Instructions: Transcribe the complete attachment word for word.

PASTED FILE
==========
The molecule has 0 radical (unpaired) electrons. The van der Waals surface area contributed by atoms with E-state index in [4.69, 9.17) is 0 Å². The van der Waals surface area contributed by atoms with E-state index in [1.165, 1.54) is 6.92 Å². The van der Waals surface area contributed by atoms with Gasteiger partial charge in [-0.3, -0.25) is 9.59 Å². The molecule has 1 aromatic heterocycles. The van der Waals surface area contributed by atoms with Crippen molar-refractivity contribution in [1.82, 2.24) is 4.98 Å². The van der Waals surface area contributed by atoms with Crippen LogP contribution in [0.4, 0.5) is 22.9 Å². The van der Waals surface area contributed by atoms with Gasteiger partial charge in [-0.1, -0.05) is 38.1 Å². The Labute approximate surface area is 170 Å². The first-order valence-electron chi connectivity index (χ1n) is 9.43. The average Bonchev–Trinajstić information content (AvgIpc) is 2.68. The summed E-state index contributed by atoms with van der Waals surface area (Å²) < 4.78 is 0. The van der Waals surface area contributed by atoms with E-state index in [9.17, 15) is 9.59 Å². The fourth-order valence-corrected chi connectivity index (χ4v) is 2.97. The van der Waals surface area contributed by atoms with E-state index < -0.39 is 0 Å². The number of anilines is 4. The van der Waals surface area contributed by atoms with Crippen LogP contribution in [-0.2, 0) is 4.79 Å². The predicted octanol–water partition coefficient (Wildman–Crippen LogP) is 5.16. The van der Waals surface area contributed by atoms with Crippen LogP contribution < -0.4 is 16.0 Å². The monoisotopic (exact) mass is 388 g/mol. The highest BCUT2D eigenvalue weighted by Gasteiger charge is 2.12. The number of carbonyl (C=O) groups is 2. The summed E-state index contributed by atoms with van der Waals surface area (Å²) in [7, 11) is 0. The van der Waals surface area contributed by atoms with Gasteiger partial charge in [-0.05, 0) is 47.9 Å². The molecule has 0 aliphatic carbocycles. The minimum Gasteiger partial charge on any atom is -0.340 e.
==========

The molecule has 0 radical (unpaired) electrons. The van der Waals surface area contributed by atoms with E-state index in [4.69, 9.17) is 0 Å². The van der Waals surface area contributed by atoms with E-state index in [1.165, 1.54) is 6.92 Å². The van der Waals surface area contributed by atoms with Gasteiger partial charge in [-0.3, -0.25) is 9.59 Å². The molecule has 1 aromatic heterocycles. The van der Waals surface area contributed by atoms with Crippen molar-refractivity contribution in [1.82, 2.24) is 4.98 Å². The van der Waals surface area contributed by atoms with Crippen LogP contribution in [0.4, 0.5) is 22.9 Å². The van der Waals surface area contributed by atoms with Gasteiger partial charge in [-0.1, -0.05) is 38.1 Å². The Labute approximate surface area is 170 Å². The first-order valence-electron chi connectivity index (χ1n) is 9.43. The average Bonchev–Trinajstić information content (AvgIpc) is 2.68. The summed E-state index contributed by atoms with van der Waals surface area (Å²) < 4.78 is 0. The van der Waals surface area contributed by atoms with E-state index in [9.17, 15) is 9.59 Å². The fourth-order valence-corrected chi connectivity index (χ4v) is 2.97. The van der Waals surface area contributed by atoms with E-state index < -0.39 is 0 Å². The number of anilines is 4. The van der Waals surface area contributed by atoms with Crippen LogP contribution in [-0.2, 0) is 4.79 Å². The predicted octanol–water partition coefficient (Wildman–Crippen LogP) is 5.16. The van der Waals surface area contributed by atoms with Crippen LogP contribution < -0.4 is 16.0 Å². The monoisotopic (exact) mass is 388 g/mol. The highest BCUT2D eigenvalue weighted by Gasteiger charge is 2.12. The number of carbonyl (C=O) groups is 2. The summed E-state index contributed by atoms with van der Waals surface area (Å²) in [7, 11) is 0. The van der Waals surface area contributed by atoms with Gasteiger partial charge in [-0.05, 0) is 47.9 Å². The molecule has 0 aliphatic carbocycles. The minimum Gasteiger partial charge on any atom is -0.340 e.